• (A) When neural activity increases in region of the brain, more energy is used by that brain region, and hemoglobin becomes deoxygenated as it gives oxygen to the cells that need it. (B) To replenish this energy, more oxygenated blood is transported to that brain region.

fMRI detects brain activity by measuring the changes in both the amount of oxygen in the blood and the amount of blood flow [4, 5]. This measurement is known as blood-oxygen-level-dependent activity (BOLD activity). In other words, BOLD activity is a convenient stand-in for brain activity: fMRI measures brain activity indirectly by measuring BOLD activity. This is somewhat akin to figuring out where and when lightning happened by listening to the thunder.

“Bold” Insights Into Brain Function

Over the last three decades or so, researchers have using BOLD MR imaging to begin to answer Joy’s question about what is going on inside people’s heads. The power of fMRI to peer into the otherwise impenetrable depths of brain function, in humans or animals, is illustrated beautifully by the work of Dr. Gregory Berns and his colleagues. They compared the BOLD activity in the brains of dogs in response to two different hand signals by their handlers: one that told the dogs they were going to get a tasty food reward, and another that told them they would not get a reward (Figure 4A).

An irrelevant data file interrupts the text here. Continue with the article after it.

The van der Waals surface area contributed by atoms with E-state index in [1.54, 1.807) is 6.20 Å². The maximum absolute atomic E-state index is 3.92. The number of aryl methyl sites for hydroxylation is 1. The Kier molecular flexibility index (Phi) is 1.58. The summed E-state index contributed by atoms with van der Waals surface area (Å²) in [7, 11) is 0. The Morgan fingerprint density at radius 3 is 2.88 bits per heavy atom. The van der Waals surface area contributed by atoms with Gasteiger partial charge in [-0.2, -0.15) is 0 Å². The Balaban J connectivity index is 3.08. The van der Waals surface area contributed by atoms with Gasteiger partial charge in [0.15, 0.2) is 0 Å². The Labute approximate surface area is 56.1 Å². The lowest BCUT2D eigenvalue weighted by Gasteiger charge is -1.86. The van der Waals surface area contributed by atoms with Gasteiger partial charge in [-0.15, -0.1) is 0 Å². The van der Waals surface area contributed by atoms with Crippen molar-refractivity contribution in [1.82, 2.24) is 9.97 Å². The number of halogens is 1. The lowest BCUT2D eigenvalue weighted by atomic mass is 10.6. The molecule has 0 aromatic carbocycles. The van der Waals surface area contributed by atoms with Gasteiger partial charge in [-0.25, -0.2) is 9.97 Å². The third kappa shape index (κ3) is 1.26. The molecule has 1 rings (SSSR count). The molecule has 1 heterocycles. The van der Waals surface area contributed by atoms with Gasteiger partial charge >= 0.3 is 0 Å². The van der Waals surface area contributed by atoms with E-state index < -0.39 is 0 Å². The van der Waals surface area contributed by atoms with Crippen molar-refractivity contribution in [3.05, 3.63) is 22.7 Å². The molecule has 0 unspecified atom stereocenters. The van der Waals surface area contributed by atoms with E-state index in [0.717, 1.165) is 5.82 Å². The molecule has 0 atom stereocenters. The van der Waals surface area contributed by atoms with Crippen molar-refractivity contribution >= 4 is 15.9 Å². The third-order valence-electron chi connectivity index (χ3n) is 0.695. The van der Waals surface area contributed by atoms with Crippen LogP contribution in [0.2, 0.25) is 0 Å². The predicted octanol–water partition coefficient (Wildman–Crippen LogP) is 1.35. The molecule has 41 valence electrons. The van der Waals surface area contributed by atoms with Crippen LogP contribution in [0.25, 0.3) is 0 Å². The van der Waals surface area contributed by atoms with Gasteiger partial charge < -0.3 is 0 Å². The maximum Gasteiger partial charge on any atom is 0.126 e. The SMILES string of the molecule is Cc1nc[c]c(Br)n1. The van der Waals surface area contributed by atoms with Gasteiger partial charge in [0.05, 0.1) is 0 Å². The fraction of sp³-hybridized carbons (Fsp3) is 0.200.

Figure 4 - Brain activity in dogs when they are expecting a reward [6].
  • Figure 4 - Brain activity in dogs when they are expecting a reward [6].